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Resource Page Description
Makes use of the Nito.Async library to demostrate client and server TCP/IP sockets capable of sending and receiving objects as well as detecting dropped connections.
The sample server:
The sample client:
More on Nito.Async.Sockets
There are three main problems faced by newcomers to TCP/IP:
Thread synchronization for asynchronous sockets. Most of the TCP/IP functions are designed for maximum performance, leaving the necessary synchronization up to the end users.
Non-packetized data. Most people read about how TCP/IP uses packets, and they believe that message boundaries are preserved. Local-machine testing confirms this misunderstanding. However, TCP/IP sockets deal with a stream of bytes, not messages.
Detection of dropped connections. Again, people read about TCP/IP's keepalive packets, but don't realize that they are pretty much useless.
The ClientTcpSocket, ServerTcpSocket, and ServerChildTcpSocket deal with problem (1) by implementing the event-based asynchronous pattern.
The SimpleClientTcpSocket, SimpleServerTcpSocket, and SimpleServerChildTcpSocket handle all three problems by implementing the event-based asynchronous pattern and defining a protocol with message boundaries and automatic keepalive messages.
The binaries for Nito.Async.Sockets (and Nito.Async) are included in the release of this sample code. They may also be downloaded (with source) from
Socket example code
The "LowerLevel" example code uses ClientTcpSocket and ServerTcpSocket for thread synchronization, uses Nito.Async.Sockets.SocketPacketProtocol to define a protocol with message boundaries, and uses a timer to send keepalive messages.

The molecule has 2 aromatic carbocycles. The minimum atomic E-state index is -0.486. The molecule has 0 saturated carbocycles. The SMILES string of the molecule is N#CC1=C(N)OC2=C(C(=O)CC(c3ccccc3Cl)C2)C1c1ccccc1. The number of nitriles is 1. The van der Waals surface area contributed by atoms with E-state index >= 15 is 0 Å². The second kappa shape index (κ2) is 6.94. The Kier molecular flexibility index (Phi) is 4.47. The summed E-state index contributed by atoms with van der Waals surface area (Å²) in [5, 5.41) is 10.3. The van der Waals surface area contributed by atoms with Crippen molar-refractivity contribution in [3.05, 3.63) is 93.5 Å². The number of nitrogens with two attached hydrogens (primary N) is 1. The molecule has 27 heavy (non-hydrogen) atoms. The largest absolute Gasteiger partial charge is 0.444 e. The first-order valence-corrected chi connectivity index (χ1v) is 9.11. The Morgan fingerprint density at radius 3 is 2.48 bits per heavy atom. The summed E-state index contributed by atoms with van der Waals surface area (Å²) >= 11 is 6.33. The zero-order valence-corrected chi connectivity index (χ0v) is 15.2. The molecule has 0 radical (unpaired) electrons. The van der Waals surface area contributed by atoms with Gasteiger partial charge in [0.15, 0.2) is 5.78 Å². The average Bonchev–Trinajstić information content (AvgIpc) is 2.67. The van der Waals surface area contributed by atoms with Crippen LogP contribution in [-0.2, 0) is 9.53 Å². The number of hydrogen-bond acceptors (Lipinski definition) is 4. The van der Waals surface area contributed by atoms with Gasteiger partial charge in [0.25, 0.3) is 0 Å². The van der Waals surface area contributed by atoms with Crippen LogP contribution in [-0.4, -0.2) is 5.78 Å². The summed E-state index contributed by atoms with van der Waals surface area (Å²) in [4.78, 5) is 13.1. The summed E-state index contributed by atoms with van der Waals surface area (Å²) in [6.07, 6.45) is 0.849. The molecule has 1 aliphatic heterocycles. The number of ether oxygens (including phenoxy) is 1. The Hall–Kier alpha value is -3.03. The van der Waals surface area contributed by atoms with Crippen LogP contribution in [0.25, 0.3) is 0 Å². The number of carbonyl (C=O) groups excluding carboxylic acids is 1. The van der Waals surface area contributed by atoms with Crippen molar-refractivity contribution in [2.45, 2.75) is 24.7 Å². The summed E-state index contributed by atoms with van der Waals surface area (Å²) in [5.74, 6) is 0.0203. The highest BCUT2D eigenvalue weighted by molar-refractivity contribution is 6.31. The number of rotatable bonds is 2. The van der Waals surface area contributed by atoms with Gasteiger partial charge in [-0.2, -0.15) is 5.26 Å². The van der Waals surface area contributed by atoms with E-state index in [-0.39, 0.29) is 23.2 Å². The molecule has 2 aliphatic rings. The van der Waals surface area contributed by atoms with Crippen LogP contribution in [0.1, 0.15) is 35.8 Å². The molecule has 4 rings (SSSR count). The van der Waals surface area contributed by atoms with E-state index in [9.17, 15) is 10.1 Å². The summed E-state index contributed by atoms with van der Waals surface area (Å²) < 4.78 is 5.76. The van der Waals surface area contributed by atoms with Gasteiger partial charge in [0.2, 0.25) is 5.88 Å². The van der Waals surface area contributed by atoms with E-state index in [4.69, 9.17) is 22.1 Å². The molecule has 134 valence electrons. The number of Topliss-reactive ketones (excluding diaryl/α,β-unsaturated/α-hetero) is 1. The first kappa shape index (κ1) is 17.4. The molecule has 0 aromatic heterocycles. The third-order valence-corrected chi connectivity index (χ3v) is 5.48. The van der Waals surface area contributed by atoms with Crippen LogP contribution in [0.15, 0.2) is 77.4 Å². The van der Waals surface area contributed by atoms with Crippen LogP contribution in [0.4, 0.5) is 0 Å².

The "Simple" example code uses SimpleClientTcpSocket and SimpleServerTcpSocket to provide the same functionality with less coding.
However, the Simple*Socket classes cannot be used to communicate with systems that do not use the same socket packet protocol. So, "LowerLevel" should be used as a starting point to communicate with other systems, but "Simple" should be used as a starting point when developing both the client and server ends.
Both examples demonstrate how to send objects over the network as messages. They are capable of sending a simple string message as well as a "complex" message which includes a GUID, DateTime, and a string. The message types are defined in a dll that is referenced by both client and server.
Both examples also include a function for retrieving all the IPv4 addresses of a computer (though this is not necessary for network communication).
Sep 23 2009 at 3:07 AM
, version 5
Apr 25 2011 at 10:55 AM
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